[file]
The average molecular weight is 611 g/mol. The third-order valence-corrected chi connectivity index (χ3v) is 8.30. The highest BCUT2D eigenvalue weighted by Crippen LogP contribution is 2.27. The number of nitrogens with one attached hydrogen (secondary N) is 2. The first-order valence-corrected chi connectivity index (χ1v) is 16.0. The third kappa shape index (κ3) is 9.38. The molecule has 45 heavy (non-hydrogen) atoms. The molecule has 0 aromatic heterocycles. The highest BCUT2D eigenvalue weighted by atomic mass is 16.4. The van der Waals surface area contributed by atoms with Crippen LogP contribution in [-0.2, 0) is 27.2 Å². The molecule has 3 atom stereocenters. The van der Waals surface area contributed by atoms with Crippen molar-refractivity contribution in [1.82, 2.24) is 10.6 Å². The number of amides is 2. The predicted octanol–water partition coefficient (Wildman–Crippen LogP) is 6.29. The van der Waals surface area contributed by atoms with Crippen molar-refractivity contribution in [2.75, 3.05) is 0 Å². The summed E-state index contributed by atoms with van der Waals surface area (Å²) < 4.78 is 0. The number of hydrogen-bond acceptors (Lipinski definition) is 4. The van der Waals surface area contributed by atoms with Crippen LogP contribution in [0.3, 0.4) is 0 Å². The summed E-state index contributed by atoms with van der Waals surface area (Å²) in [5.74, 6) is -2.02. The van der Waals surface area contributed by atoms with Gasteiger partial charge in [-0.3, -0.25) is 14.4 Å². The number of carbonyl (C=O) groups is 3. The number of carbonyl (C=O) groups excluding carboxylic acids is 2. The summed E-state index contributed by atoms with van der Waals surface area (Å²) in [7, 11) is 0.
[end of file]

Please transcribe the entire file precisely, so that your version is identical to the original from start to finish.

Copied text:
The average molecular weight is 611 g/mol. The third-order valence-corrected chi connectivity index (χ3v) is 8.30. The highest BCUT2D eigenvalue weighted by Crippen LogP contribution is 2.27. The number of nitrogens with one attached hydrogen (secondary N) is 2. The first-order valence-corrected chi connectivity index (χ1v) is 16.0. The third kappa shape index (κ3) is 9.38. The molecule has 45 heavy (non-hydrogen) atoms. The molecule has 0 aromatic heterocycles. The highest BCUT2D eigenvalue weighted by atomic mass is 16.4. The van der Waals surface area contributed by atoms with Crippen LogP contribution in [-0.2, 0) is 27.2 Å². The molecule has 3 atom stereocenters. The van der Waals surface area contributed by atoms with Crippen molar-refractivity contribution in [1.82, 2.24) is 10.6 Å². The number of amides is 2. The predicted octanol–water partition coefficient (Wildman–Crippen LogP) is 6.29. The van der Waals surface area contributed by atoms with Crippen molar-refractivity contribution in [2.75, 3.05) is 0 Å². The summed E-state index contributed by atoms with van der Waals surface area (Å²) < 4.78 is 0. The number of hydrogen-bond acceptors (Lipinski definition) is 4. The van der Waals surface area contributed by atoms with Crippen LogP contribution in [0.3, 0.4) is 0 Å². The summed E-state index contributed by atoms with van der Waals surface area (Å²) in [5.74, 6) is -2.02. The van der Waals surface area contributed by atoms with Gasteiger partial charge in [-0.3, -0.25) is 14.4 Å². The number of carbonyl (C=O) groups is 3. The number of carbonyl (C=O) groups excluding carboxylic acids is 2. The summed E-state index contributed by atoms with van der Waals surface area (Å²) in [7, 11) is 0.